University Honors Two for Community Service Efforts

University Honors Two for Community Service Efforts

By Kathleen Sullivan
Staff Writer

A woman battling HIV who has helped others afflicted with the disease, and a long-time civic leader were honored by Boston College at a campus ceremony on Oct. 23 for their efforts to improve the lives of those in need.

Community Service award winners Catherine Du Bois Gaynes (left) and Deborah Jackson. (Photo by Lee Pellegrini)
HIV activist Catherine DuBois Gaynes was presented with the 2002 Martin Luther King Jr. Community Service Award, given annually to citizens whose community involvement exemplifies the slain civil rights leader's message.

Deborah C. Jackson, CEO of the American Red Cross of Massachusetts Bay received the 2002 Amanda V. Houston Community Service Award, named after the late director of Boston College's Black Studies Program.

The awards, sponsored by the Office of Governmental and Community Affairs, were presented by Community Affairs Director Jean McKeigue and Black Studies Program Assistant Sandra Sandiford at a ceremony held in the McMullen Museum of Art. Vice President for Student Affairs Cheryl Presley, O'Neill Library Instructional Services Manager Kwasi Sarkodie-Mensah and Asst. Prof. Rosanna DeMarco (CSON) offered remarks.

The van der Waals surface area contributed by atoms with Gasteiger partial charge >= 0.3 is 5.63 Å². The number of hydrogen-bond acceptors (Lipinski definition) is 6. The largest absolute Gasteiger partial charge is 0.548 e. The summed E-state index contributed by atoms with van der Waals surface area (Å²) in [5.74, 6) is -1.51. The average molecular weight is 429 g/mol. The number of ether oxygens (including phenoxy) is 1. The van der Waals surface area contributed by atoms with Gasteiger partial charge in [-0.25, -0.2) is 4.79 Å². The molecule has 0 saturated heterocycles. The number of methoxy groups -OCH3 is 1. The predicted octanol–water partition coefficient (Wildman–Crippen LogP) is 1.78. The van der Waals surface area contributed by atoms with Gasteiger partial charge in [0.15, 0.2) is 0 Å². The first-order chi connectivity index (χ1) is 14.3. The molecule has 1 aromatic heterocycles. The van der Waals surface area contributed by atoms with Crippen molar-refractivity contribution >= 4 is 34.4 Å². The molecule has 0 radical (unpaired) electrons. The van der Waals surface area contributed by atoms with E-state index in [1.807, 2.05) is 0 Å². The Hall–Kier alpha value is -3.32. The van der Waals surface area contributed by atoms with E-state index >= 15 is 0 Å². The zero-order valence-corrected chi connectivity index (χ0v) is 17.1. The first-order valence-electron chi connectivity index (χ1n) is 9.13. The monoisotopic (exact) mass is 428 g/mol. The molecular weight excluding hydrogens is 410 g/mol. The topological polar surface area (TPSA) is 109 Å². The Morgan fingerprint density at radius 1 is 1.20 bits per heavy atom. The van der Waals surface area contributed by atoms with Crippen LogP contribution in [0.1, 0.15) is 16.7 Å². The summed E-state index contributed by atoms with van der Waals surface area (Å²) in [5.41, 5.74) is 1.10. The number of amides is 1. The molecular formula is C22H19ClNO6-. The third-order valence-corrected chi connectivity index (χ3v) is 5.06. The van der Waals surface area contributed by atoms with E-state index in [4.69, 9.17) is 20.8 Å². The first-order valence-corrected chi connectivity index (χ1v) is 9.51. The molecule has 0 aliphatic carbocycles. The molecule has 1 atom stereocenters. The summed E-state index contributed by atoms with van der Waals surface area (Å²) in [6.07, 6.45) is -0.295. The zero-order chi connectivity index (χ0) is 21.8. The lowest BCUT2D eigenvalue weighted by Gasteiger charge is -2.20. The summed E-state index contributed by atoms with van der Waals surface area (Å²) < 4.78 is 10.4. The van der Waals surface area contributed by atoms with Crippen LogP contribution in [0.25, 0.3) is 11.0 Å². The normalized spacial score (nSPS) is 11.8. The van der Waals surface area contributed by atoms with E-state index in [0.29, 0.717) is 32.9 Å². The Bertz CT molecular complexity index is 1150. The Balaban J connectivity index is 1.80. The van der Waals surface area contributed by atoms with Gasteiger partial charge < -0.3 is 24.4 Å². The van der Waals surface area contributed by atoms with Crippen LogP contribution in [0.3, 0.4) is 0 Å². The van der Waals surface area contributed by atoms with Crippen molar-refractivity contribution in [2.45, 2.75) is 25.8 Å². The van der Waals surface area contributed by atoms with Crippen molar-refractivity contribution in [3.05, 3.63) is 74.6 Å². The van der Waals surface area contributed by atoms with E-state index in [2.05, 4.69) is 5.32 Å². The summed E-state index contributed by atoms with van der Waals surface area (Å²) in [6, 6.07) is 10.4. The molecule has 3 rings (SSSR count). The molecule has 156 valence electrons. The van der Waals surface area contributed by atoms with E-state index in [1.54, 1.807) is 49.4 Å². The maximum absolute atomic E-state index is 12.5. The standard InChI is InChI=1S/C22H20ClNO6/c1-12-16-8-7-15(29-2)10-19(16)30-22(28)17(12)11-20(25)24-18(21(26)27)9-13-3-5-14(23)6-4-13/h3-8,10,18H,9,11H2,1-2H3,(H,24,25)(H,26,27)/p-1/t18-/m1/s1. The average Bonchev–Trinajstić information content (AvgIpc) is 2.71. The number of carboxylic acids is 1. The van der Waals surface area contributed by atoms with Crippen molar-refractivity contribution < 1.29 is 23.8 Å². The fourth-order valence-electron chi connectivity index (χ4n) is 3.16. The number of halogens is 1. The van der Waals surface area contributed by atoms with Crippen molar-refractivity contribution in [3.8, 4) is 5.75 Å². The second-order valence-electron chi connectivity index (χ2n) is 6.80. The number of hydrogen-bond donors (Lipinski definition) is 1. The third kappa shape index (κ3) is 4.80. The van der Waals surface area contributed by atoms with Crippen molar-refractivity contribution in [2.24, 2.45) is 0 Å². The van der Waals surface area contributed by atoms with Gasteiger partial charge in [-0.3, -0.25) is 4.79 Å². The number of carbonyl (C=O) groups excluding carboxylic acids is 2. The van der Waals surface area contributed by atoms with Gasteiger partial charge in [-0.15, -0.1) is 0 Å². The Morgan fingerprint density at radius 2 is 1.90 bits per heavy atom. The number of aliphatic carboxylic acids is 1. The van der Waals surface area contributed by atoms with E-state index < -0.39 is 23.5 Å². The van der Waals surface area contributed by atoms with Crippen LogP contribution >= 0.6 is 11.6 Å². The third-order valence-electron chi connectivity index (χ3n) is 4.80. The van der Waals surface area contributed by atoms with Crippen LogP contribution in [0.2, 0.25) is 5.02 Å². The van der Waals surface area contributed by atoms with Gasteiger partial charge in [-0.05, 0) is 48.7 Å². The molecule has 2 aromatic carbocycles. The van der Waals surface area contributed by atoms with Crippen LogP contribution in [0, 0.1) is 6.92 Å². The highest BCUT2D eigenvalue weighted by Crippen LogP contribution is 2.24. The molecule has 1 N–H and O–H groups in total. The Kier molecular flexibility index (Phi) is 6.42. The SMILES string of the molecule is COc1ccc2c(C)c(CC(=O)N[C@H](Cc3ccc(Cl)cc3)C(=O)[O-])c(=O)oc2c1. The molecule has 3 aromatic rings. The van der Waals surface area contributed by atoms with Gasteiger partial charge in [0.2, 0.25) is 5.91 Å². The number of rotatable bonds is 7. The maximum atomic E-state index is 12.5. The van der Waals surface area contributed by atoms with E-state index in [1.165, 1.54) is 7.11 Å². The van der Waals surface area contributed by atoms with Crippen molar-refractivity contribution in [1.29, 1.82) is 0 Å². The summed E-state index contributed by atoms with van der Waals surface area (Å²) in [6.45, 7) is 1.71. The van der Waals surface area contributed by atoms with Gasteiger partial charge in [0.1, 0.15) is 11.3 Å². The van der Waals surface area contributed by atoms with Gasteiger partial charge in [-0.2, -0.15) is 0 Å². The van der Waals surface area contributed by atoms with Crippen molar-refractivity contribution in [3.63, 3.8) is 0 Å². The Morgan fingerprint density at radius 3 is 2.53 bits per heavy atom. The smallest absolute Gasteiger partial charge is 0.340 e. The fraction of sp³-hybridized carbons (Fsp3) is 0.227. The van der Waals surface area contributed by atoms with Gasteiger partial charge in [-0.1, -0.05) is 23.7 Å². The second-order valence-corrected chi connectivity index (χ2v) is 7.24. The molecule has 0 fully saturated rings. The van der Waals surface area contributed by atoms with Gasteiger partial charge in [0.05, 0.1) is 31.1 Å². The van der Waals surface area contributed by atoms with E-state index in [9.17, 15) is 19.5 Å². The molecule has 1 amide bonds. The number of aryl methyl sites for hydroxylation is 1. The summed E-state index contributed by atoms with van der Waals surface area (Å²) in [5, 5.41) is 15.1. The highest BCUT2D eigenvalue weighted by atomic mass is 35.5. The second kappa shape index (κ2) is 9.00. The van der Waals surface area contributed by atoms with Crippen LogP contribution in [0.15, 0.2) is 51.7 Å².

Gaynes, an African-American woman living with HIV, has used her experiences to advocate for others who are HIV-positive, particularly women of color. She has dedicated countless hours of service to decrease the soaring incidence of HIV in women of color and to promote prevention messages to urban youth. She helps women cope with children and family care issues, work-related demands and medical side effects. She is involved in a research project focusing on HIV prevention in Boston Public Schools and works with numerous community and health groups.

A civic and community leader whose career in urban policy and community service has spanned more than 20 years, Jackson became the CEO of the American Red Cross of Massachusetts Bay earlier this year. Previously, Jackson was the executive director of the Roxbury Comprehensive Community Health Center, where she co-founded the Neighborhood Health Plan HMO and Multicultural AIDS Coalition, which continue to offer vital services today.

She also served as president and CEO of Morgan Memorial Goodwill Industries Inc., the first African-American to head the state's largest provider of social and job training services for people with disabilities and the economically disadvantaged. Jackson helped establish and oversee community benefit programs at Children's Hospital in Boston, and managed operations, growth and development for the Boston Foundation's grant programs and initiatives.  

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